House price growth in South East and East Anglia overtakes London
- For the first time in four and a half years, London no longer leads the regions – beaten by South East and East Anglia, which are experiencing stronger year-on-year price rises than the capital
- Across England and Wales, house price growth picks up on a monthly basis in April, climbing 0.2%
- But the annual rate of property price growth has halved since last summer, down to 5.3% in April
- Q1 sales down 10% before the General Election, but new certainty likely to reset the balance
Adrian Gill, director of Reeds Rains estate agents, comments: “House price growth has jolted awake again in April, climbing 0.2% (£600) in the past month, following what was a more lethargic period for property values. This has lifted the average house price across England and Wales to a new high this year, at £275,961. Annual price growth is still cooling, but mainly due to some recent negative monthly price rises. The direction of travel is clear and accelerating – and most importantly, momentum is picking up where it was lacking before.
“By contrast, annual price rises in London have fallen sharply. As a result, the capital has been knocked off its perch by the South East and East Anglia, who have now edged ahead of London with the strongest year-on-year increase in property values of all regions across the country, at 7.1% and 6.9% respectively. In contrast, annual growth in London has shrunk from 9.0% in February to just 6.8% in March 2015.
“This is the first time for nearly four and a half years that London has not been leading the pack in terms of regional house price growth, as higher stamp duty rates take some of the shine off high-end properties in prime central areas. In the City of Westminster, where the average property is now worth £1,382,965, prices dropped 5.2% during the month of March, as pre-election speculation of a Mansion Tax put a dampener on enthusiasm for the most exclusive London homes. London also saw the sharpest decline in completed home sales between Q1 2015 and the same period a year ago, falling 16.5%.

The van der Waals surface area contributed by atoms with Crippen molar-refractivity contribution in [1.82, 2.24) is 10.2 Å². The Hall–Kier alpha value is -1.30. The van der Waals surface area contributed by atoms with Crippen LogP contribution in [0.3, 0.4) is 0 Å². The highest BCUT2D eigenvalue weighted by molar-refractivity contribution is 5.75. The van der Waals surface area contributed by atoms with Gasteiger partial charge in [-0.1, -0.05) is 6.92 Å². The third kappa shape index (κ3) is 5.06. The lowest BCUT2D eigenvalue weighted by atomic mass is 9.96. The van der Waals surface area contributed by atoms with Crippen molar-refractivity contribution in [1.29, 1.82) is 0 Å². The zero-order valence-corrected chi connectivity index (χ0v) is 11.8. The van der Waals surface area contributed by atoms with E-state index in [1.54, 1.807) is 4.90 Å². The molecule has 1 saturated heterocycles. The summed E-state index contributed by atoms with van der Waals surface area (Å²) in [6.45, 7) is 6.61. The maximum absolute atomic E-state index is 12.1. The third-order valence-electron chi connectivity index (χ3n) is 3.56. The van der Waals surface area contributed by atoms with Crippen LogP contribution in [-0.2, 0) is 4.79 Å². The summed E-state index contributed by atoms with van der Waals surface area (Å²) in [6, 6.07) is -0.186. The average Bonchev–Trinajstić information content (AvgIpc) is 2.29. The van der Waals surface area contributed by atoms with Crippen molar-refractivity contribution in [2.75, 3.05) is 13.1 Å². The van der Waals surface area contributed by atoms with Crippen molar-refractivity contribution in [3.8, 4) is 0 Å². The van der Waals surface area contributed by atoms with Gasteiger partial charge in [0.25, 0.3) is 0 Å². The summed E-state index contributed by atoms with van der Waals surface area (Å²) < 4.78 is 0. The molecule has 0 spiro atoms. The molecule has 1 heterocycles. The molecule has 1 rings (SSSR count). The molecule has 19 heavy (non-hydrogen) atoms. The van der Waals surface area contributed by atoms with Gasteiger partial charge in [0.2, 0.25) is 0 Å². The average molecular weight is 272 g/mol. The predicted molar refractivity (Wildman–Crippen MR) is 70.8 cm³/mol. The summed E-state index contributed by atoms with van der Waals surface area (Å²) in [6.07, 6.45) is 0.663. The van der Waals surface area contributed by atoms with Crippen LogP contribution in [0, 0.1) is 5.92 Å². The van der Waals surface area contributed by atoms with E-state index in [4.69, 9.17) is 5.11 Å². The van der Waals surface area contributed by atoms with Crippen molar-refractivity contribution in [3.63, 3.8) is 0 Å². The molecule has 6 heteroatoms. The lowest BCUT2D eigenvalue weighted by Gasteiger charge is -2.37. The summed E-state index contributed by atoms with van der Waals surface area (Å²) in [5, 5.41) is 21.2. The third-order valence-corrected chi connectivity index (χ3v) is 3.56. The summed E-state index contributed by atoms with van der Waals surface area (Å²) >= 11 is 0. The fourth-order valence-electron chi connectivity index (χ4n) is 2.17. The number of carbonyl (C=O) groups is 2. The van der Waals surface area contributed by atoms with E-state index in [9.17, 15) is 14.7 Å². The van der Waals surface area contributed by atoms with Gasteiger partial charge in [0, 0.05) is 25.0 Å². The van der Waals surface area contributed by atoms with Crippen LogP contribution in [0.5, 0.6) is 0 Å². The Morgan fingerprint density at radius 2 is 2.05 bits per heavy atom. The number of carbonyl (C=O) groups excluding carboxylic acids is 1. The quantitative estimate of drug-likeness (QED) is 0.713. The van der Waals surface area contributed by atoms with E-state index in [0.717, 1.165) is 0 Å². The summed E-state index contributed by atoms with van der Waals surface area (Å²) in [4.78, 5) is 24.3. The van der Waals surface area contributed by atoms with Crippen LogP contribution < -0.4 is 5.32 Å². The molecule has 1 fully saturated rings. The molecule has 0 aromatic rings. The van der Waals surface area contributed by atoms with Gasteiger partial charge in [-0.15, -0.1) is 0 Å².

“Election uncertainty has now vanished, so arguably London’s unique property market could see a fresh boost. But this mansion tax effect is one for the very top of the market. Away from the prime hotspots, affordability is still the biggest factor holding back further price rises – owning a London home is still more of a dream than even an aspiration for millions.
“While property values in the capital have dipped 0.6% month-on-month, prices have still risen steadily in other areas – reaching new records in the South East, East Anglia, and East and West Midlands in March. The head start that the housing market in London has traditionally exercised over the rest of the UK is retreating, and more of an even playing field is emerging instead. Average property values also hit new highs in Greater Manchester and Birmingham, as demand in other large cities continues to thrive away from the south-eastern extremities of the UK.
“Across the wider market, home sale completions made healthy headway with a 5% uplift in the month to April – in face of what was thought to be a looming political impasse. However, there was a slowdown when we look at the first quarter of 2015 as a whole, with Q1 witnessing a 10% year-on-year drop in the number of homes sold. Activity was certainly more restrained in the months running up to the General Election.
“Yet any past gloom only improves the prospects of a rebound in momentum. Now a clear majority government has been established, confidence has returned to the market with abandon, and buyers across the country can seize the golden opportunities on offer. With the election done and dusted, and demand certainly bolstered by extensions to schemes like Right to Buy, the only major snag in the fabric of the housing market remains the fundamental flaw of a lack of new homes.”